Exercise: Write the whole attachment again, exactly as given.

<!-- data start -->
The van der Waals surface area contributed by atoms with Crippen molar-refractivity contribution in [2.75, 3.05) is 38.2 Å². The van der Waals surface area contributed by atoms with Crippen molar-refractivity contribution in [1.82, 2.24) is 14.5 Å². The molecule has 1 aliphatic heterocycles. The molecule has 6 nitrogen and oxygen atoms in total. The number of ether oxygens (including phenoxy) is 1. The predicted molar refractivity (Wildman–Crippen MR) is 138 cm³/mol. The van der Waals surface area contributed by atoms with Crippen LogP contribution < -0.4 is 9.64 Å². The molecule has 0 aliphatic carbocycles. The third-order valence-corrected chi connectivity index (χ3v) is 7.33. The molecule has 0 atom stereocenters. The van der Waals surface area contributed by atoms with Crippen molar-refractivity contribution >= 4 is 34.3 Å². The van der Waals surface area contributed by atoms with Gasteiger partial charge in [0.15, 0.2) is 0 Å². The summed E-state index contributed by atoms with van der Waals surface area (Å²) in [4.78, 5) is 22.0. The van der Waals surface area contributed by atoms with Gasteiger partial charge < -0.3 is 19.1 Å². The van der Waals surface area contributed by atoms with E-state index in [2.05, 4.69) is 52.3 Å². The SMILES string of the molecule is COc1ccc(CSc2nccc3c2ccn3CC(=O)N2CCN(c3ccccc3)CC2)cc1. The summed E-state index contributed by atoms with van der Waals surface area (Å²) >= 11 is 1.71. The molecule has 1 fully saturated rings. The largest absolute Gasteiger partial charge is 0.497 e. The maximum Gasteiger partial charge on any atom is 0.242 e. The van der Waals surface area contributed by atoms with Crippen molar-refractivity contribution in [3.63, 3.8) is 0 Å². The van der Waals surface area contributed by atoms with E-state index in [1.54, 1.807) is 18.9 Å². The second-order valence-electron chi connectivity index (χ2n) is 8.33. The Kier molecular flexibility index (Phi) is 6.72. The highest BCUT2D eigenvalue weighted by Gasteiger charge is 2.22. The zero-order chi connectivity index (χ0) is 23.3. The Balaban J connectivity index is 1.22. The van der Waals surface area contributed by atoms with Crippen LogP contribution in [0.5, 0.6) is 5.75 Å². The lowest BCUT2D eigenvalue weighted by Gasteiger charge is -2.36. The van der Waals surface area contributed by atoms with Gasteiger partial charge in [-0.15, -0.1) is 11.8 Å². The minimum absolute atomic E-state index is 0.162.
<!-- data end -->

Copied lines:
The van der Waals surface area contributed by atoms with Crippen molar-refractivity contribution in [2.75, 3.05) is 38.2 Å². The van der Waals surface area contributed by atoms with Crippen molar-refractivity contribution in [1.82, 2.24) is 14.5 Å². The molecule has 1 aliphatic heterocycles. The molecule has 6 nitrogen and oxygen atoms in total. The number of ether oxygens (including phenoxy) is 1. The predicted molar refractivity (Wildman–Crippen MR) is 138 cm³/mol. The van der Waals surface area contributed by atoms with Crippen LogP contribution < -0.4 is 9.64 Å². The molecule has 0 aliphatic carbocycles. The third-order valence-corrected chi connectivity index (χ3v) is 7.33. The molecule has 0 atom stereocenters. The van der Waals surface area contributed by atoms with Crippen molar-refractivity contribution >= 4 is 34.3 Å². The van der Waals surface area contributed by atoms with Gasteiger partial charge in [0.15, 0.2) is 0 Å². The summed E-state index contributed by atoms with van der Waals surface area (Å²) in [4.78, 5) is 22.0. The van der Waals surface area contributed by atoms with Gasteiger partial charge < -0.3 is 19.1 Å². The van der Waals surface area contributed by atoms with E-state index in [2.05, 4.69) is 52.3 Å². The SMILES string of the molecule is COc1ccc(CSc2nccc3c2ccn3CC(=O)N2CCN(c3ccccc3)CC2)cc1. The summed E-state index contributed by atoms with van der Waals surface area (Å²) >= 11 is 1.71. The molecule has 1 fully saturated rings. The largest absolute Gasteiger partial charge is 0.497 e. The maximum Gasteiger partial charge on any atom is 0.242 e. The van der Waals surface area contributed by atoms with Crippen molar-refractivity contribution in [3.63, 3.8) is 0 Å². The van der Waals surface area contributed by atoms with E-state index in [1.54, 1.807) is 18.9 Å². The second-order valence-electron chi connectivity index (χ2n) is 8.33. The Kier molecular flexibility index (Phi) is 6.72. The highest BCUT2D eigenvalue weighted by Gasteiger charge is 2.22. The zero-order chi connectivity index (χ0) is 23.3. The Balaban J connectivity index is 1.22. The van der Waals surface area contributed by atoms with Crippen LogP contribution in [0.5, 0.6) is 5.75 Å². The lowest BCUT2D eigenvalue weighted by Gasteiger charge is -2.36. The van der Waals surface area contributed by atoms with Gasteiger partial charge in [-0.15, -0.1) is 11.8 Å². The minimum absolute atomic E-state index is 0.162.